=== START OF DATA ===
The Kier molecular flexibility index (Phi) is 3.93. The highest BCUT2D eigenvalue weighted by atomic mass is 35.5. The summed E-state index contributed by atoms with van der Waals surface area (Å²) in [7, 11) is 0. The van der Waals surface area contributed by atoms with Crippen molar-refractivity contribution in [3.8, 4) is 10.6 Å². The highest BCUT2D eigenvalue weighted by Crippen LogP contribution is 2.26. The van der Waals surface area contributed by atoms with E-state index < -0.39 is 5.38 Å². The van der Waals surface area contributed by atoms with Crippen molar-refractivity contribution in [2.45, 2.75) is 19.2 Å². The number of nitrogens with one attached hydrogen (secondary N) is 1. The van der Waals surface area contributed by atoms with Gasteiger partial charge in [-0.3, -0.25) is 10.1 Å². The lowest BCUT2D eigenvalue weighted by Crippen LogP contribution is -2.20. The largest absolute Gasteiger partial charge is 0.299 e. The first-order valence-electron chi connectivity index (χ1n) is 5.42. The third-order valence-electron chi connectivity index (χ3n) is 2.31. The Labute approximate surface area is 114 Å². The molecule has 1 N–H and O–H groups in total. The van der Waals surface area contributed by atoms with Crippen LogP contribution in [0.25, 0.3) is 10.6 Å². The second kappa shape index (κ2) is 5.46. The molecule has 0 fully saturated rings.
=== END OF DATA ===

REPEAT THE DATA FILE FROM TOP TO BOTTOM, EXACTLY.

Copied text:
The Kier molecular flexibility index (Phi) is 3.93. The highest BCUT2D eigenvalue weighted by atomic mass is 35.5. The summed E-state index contributed by atoms with van der Waals surface area (Å²) in [7, 11) is 0. The van der Waals surface area contributed by atoms with Crippen molar-refractivity contribution in [3.8, 4) is 10.6 Å². The highest BCUT2D eigenvalue weighted by Crippen LogP contribution is 2.26. The van der Waals surface area contributed by atoms with E-state index < -0.39 is 5.38 Å². The van der Waals surface area contributed by atoms with Crippen molar-refractivity contribution in [2.45, 2.75) is 19.2 Å². The number of nitrogens with one attached hydrogen (secondary N) is 1. The van der Waals surface area contributed by atoms with Gasteiger partial charge in [-0.3, -0.25) is 10.1 Å². The lowest BCUT2D eigenvalue weighted by Crippen LogP contribution is -2.20. The largest absolute Gasteiger partial charge is 0.299 e. The first-order valence-electron chi connectivity index (χ1n) is 5.42. The third-order valence-electron chi connectivity index (χ3n) is 2.31. The Labute approximate surface area is 114 Å². The molecule has 1 N–H and O–H groups in total. The van der Waals surface area contributed by atoms with Crippen LogP contribution in [0.25, 0.3) is 10.6 Å². The second kappa shape index (κ2) is 5.46. The molecule has 0 fully saturated rings.